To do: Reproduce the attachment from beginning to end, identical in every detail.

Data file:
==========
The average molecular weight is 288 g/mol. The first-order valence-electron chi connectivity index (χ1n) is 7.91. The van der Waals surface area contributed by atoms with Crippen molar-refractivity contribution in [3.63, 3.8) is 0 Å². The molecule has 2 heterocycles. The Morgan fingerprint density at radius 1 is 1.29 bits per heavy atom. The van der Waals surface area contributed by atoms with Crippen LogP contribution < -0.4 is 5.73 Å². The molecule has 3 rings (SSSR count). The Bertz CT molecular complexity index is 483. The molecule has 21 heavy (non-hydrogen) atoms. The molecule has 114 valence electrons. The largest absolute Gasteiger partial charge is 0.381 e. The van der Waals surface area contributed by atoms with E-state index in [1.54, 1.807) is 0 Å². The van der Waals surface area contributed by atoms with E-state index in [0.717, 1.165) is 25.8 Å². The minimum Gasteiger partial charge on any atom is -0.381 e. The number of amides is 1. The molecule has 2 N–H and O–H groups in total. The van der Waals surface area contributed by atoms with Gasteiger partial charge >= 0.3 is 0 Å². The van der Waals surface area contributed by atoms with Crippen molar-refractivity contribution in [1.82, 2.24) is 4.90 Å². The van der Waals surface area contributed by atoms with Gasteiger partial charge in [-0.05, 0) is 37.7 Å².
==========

The average molecular weight is 288 g/mol. The first-order valence-electron chi connectivity index (χ1n) is 7.91. The van der Waals surface area contributed by atoms with Crippen molar-refractivity contribution in [3.63, 3.8) is 0 Å². The molecule has 2 heterocycles. The Morgan fingerprint density at radius 1 is 1.29 bits per heavy atom. The van der Waals surface area contributed by atoms with Crippen LogP contribution < -0.4 is 5.73 Å². The molecule has 3 rings (SSSR count). The Bertz CT molecular complexity index is 483. The molecule has 21 heavy (non-hydrogen) atoms. The molecule has 114 valence electrons. The largest absolute Gasteiger partial charge is 0.381 e. The van der Waals surface area contributed by atoms with E-state index in [1.54, 1.807) is 0 Å². The van der Waals surface area contributed by atoms with E-state index in [0.717, 1.165) is 25.8 Å². The minimum Gasteiger partial charge on any atom is -0.381 e. The number of amides is 1. The molecule has 2 N–H and O–H groups in total. The van der Waals surface area contributed by atoms with Gasteiger partial charge >= 0.3 is 0 Å². The van der Waals surface area contributed by atoms with Crippen molar-refractivity contribution in [1.82, 2.24) is 4.90 Å². The van der Waals surface area contributed by atoms with Gasteiger partial charge in [-0.05, 0) is 37.7 Å².